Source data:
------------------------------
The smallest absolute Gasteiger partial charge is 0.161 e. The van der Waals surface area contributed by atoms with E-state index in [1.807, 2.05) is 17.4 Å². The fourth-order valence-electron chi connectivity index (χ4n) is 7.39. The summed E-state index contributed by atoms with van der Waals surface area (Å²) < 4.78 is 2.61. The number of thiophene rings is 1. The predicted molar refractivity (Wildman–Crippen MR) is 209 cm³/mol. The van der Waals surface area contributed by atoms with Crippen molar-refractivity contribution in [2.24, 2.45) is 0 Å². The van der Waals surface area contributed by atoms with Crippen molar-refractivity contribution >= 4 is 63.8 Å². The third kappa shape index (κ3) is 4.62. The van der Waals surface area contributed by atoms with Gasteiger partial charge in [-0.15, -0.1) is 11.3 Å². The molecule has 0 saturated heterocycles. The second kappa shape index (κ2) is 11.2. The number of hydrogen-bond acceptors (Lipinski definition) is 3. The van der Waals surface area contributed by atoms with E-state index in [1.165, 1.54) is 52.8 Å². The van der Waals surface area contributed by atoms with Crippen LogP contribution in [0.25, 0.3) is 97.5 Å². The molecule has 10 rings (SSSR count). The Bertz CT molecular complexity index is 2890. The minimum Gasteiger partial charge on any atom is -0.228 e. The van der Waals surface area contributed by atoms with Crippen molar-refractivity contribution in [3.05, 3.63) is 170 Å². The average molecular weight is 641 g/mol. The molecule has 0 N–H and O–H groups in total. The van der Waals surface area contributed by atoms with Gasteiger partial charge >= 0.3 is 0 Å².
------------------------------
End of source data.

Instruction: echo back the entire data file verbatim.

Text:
The smallest absolute Gasteiger partial charge is 0.161 e. The van der Waals surface area contributed by atoms with E-state index in [1.807, 2.05) is 17.4 Å². The fourth-order valence-electron chi connectivity index (χ4n) is 7.39. The summed E-state index contributed by atoms with van der Waals surface area (Å²) < 4.78 is 2.61. The number of thiophene rings is 1. The predicted molar refractivity (Wildman–Crippen MR) is 209 cm³/mol. The van der Waals surface area contributed by atoms with Crippen molar-refractivity contribution in [2.24, 2.45) is 0 Å². The van der Waals surface area contributed by atoms with Crippen molar-refractivity contribution >= 4 is 63.8 Å². The third kappa shape index (κ3) is 4.62. The van der Waals surface area contributed by atoms with Gasteiger partial charge in [-0.15, -0.1) is 11.3 Å². The molecule has 0 saturated heterocycles. The second kappa shape index (κ2) is 11.2. The number of hydrogen-bond acceptors (Lipinski definition) is 3. The van der Waals surface area contributed by atoms with E-state index in [1.165, 1.54) is 52.8 Å². The van der Waals surface area contributed by atoms with Crippen LogP contribution in [0.25, 0.3) is 97.5 Å². The molecule has 10 rings (SSSR count). The Bertz CT molecular complexity index is 2890. The minimum Gasteiger partial charge on any atom is -0.228 e. The van der Waals surface area contributed by atoms with Crippen molar-refractivity contribution in [3.05, 3.63) is 170 Å². The average molecular weight is 641 g/mol. The molecule has 0 N–H and O–H groups in total. The van der Waals surface area contributed by atoms with Gasteiger partial charge >= 0.3 is 0 Å².